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Stephen Brenkley, writing in the Independent, offers a critique of Duncan Fletcher, saying even if the India coach may not have too many powers, there are still areas where Fletcher cannot escape any criticism.
In general, it is said that India's coach has almost no power, influence or authority, all of which resides with Dhoni. But if Fletcher cannot persuade his team that it is their duty to turn up fit (as well as fit for purpose) then he might not be able to persuade them of much else. It may be that he came here with a long-term plan for Indian cricket, recognising that they needed a calm, mature voice of authority as a generation of world-class, iconic players quit.
If so, he has yet to reveal it. Part of Fletcher's deal is he does not speak publicly to the media. Nor, by the way, does he speak to them in private. This is breathtaking, considering that it is in the great scheme of things only a game, but a game that depends for its existence entirely on public support.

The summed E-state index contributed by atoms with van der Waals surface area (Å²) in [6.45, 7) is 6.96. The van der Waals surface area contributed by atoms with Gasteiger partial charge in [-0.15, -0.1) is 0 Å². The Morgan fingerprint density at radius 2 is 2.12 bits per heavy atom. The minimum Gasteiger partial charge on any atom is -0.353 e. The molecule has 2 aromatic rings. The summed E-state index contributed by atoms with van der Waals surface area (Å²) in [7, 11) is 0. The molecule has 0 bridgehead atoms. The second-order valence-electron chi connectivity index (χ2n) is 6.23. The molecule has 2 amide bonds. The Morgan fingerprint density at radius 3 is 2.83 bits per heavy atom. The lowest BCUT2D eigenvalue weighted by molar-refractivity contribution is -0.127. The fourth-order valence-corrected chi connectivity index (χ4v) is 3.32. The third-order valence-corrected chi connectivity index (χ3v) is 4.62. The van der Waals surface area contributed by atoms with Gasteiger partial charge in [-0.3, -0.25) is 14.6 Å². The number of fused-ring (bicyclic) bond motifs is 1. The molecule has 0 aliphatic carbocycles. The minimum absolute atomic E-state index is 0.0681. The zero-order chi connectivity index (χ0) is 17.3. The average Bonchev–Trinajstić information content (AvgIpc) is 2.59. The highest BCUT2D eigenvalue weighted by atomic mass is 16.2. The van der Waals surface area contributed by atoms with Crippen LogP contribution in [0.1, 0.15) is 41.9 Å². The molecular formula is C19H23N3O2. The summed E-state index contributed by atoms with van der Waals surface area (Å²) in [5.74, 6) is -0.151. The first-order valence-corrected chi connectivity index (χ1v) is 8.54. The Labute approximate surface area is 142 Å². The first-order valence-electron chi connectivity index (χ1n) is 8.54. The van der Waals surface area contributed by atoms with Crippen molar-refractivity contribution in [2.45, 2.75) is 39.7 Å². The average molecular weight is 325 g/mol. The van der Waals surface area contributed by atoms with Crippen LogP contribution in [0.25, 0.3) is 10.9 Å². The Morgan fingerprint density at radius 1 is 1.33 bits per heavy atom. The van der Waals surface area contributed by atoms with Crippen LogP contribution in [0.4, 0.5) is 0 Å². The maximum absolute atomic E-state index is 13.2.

In the same newspaper, Mike Gatting speaks to Kevin Garside about the key to winning a Test series in India, much like he'd helped England win in the 1984-85 series.
In the Daily Telegraph, Simon Briggs speaks to those who saw and knew Alastair Cook in his formative years, in school and later as a cricketer.
Also in the Daily Telegraph, Sarah Crompton writes of the potentially exciting journey that lies ahead of Alastair Cook, who has the time to perhaps become one of the greatest England cricketers ever.
In the same newspaper, Michael Vaughan makes a case for retaining Monty Panesar after the India Test series.
In the Guardian, Mike Selvey writes of the developmental journey Panesar had to undertake before becoming the dominating spinner he's turned out to be this series.
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